How do you talk about these issues with The Rising scholars? During our Rising sessions, we ask the young men to talk about how they feel, what they’ve seen and heard. Then we ask: If you were an adult, what would you do? How would you change things? It gives them a chance to talk about what is going on without being judged. Some ask questions, many talk about their fears. The mentors share their experiences, as well. We tell them the most important thing is to make it home each day. If you are stopped by the police, do everything they ask you to do. It is better we pick you up from the police station under the wrong circumstances than to have to identify you at the morgue.

Describe being a mentor in three words. Rewarding, fulfilling, commitment.

Mentor Spotlight: Marvin Chapman

Last January, Seattle CARES launched the Our Best: Black Male Achievement Mentoring Campaign at a standing-room-only event at Seattle Central College’s Broadway Performance Hall. A few day’s earlier, SCC student Marvin Chapman saw the event flyer and was intrigued. He attended the launch and signed up to become one of the program’s very first mentors.

“I knew I was going to get involved with mentoring when I showed up that night,” said Chapman. “I was tired of hearing and talking about the problem. I wanted to be part of the solution.”

As a mentor assigned to M.U.S.T., one of our partner agencies, Chapman has experienced both the challenges and the rewards of mentoring. “There are lots of different situations out there that feel like a crisis to a young person,” he said. “You have to be able to stay calm and hear what they are saying. For me, one of the most rewarding things is seeing young guys navigate tough times. It’s great when you hear them say or do things they learned from you.”

Chapman did not have a mentor growing up, but he did learn positive behaviors from adults around him. Currently a computer science major, he hopes to earn enough money in his career so he can dedicate his energy to improving his community.

“I am a mentor because I want to do what I can to change the false narrative surrounding the black community,” said Chapman. “I feel as though the media perpetuates negative stereotypes while mass incarceration is removing strong male role models from our community. This causes youth to accept the images they see in the media as true and to act in certain ways.”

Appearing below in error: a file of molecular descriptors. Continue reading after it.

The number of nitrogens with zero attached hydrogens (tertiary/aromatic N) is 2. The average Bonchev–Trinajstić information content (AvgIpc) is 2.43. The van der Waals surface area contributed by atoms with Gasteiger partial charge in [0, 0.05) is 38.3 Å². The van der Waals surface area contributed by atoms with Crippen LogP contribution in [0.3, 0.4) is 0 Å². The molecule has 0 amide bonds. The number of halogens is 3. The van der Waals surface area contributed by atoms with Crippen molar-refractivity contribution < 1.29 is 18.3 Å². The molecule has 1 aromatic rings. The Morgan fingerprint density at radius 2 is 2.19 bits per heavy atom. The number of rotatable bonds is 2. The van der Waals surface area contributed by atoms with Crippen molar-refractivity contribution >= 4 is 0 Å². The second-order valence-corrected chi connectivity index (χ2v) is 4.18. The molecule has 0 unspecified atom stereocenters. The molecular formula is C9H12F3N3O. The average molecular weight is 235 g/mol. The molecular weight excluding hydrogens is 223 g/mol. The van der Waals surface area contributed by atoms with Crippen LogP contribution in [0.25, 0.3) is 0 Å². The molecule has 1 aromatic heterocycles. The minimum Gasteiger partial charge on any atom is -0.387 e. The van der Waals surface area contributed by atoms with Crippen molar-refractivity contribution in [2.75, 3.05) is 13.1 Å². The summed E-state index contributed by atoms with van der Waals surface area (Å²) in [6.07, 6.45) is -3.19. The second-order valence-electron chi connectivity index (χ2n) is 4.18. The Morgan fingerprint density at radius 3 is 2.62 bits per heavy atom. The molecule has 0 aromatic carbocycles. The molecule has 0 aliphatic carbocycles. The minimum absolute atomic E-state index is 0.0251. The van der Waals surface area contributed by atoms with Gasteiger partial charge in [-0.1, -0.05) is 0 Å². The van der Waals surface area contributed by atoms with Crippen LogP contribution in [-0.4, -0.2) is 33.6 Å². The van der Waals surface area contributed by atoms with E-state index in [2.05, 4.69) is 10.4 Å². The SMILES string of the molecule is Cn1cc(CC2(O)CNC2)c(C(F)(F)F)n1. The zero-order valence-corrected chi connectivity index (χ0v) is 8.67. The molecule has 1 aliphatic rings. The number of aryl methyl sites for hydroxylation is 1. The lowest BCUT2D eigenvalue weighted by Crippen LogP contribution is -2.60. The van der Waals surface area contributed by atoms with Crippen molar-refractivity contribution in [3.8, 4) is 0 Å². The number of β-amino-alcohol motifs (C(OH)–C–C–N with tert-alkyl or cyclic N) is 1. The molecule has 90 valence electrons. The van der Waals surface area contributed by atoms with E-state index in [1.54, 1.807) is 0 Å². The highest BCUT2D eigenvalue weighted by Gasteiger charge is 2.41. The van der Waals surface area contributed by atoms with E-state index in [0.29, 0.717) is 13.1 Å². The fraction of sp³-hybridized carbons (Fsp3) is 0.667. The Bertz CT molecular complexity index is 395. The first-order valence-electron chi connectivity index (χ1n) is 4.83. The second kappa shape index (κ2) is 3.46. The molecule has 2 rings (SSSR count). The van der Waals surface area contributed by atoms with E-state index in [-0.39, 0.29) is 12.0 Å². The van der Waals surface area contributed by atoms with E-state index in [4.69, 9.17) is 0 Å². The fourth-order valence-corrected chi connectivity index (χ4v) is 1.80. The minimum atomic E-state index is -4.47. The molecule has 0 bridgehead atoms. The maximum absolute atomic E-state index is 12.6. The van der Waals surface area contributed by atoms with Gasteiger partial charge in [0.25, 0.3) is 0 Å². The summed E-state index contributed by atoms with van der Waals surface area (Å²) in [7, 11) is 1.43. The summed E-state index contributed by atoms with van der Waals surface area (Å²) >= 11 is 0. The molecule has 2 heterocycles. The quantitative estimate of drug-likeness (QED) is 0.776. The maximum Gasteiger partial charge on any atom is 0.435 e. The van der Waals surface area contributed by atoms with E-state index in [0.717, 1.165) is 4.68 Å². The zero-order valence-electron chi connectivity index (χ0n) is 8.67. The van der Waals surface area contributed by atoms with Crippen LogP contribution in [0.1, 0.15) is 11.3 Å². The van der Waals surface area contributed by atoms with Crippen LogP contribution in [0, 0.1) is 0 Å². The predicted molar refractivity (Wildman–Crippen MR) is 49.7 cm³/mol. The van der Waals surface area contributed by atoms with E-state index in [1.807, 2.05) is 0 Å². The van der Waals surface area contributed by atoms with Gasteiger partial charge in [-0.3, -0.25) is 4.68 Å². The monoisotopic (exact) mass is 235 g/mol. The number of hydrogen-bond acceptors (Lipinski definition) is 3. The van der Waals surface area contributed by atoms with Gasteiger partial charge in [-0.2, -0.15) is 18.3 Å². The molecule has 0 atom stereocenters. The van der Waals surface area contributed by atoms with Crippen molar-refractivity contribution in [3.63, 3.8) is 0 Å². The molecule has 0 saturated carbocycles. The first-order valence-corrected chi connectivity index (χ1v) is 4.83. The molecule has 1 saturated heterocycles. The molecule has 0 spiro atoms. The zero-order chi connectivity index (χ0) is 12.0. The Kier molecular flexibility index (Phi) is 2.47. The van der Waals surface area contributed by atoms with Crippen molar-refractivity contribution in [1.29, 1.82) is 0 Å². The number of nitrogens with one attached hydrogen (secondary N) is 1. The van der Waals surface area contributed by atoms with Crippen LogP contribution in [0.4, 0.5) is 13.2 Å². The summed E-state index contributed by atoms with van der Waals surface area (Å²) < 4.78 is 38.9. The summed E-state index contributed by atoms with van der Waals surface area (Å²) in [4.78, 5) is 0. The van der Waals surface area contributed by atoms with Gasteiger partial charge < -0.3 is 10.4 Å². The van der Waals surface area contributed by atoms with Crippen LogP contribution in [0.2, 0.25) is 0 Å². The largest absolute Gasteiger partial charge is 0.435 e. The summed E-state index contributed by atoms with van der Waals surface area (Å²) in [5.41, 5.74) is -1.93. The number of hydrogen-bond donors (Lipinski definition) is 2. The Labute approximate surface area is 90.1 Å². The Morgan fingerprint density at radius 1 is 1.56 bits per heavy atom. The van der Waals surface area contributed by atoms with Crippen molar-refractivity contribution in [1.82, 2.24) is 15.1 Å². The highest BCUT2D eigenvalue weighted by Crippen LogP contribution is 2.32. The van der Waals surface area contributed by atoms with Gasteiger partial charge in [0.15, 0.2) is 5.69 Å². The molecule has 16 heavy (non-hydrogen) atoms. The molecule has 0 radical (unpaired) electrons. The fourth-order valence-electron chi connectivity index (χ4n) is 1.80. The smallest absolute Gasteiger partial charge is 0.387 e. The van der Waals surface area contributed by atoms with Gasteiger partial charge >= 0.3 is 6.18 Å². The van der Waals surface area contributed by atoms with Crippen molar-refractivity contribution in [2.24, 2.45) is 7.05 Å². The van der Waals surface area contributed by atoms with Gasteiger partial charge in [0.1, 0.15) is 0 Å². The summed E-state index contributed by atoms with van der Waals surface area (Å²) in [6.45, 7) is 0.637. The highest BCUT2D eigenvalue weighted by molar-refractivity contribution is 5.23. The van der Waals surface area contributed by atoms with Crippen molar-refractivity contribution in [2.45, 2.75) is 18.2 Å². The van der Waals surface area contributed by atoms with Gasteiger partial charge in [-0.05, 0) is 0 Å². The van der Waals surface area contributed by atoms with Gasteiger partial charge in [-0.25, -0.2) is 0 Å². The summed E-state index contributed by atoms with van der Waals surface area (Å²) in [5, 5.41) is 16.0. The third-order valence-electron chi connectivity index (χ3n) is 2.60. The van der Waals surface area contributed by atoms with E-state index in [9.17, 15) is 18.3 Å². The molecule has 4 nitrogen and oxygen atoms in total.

For Seattle CARES Executive Director Don Chapman, Marvin’s recruitment at the launch event was a touch of serendipity. “It’s fitting that the place where we held the launch event attracted one of its own students to get involved,” said Cameron. “Here is a young man attending that same college who wanted to become a mentor and he did — and a really good one at that!”

Spotlight on Success

Mentors who volunteer in the Our Best program are helping change young lives forever. Mentoring is not an abstract concept or an educational approach. It’s about real people helping the next generation of Seattle youth succeed in high school and in college, changing their lives forever.

Take De’Shaun, who graduated this spring from Rainier Beach High School. De’Shaun is a gifted athlete and was on the Rainier Beach football team that competed in the state championship.  

De’Shaun was mentored for more than two years by Channing, another gifted athlete at the University of Washington who recently graduated with a degree in political science. Channing was there for De’Shaun, serving as as a role model, tutor and friend. He encouraged De’Shaun and was able to show through his own personal story that a college education was within his reach.

This summer, De’Shaun boarded an airplane for the first time and flew to Dallas, Tex., where he is enrolled at Paul Quinn College, a private, liberal arts, historically black college. He is the first in his family to go on to college.

“De’Shaun has faced a lot of challenges in his young life,” said Hazel Cameron, executive director, The 4C Coalition, a partner agency. “But he worked hard. And thanks to his efforts, and  the continuous friendship and support of his friend and mentor Channing, De’Shaun is embarking on a new chapter in his life. We are so excited for him.”

Do you want to change lives? Learn what’s required to become a mentor.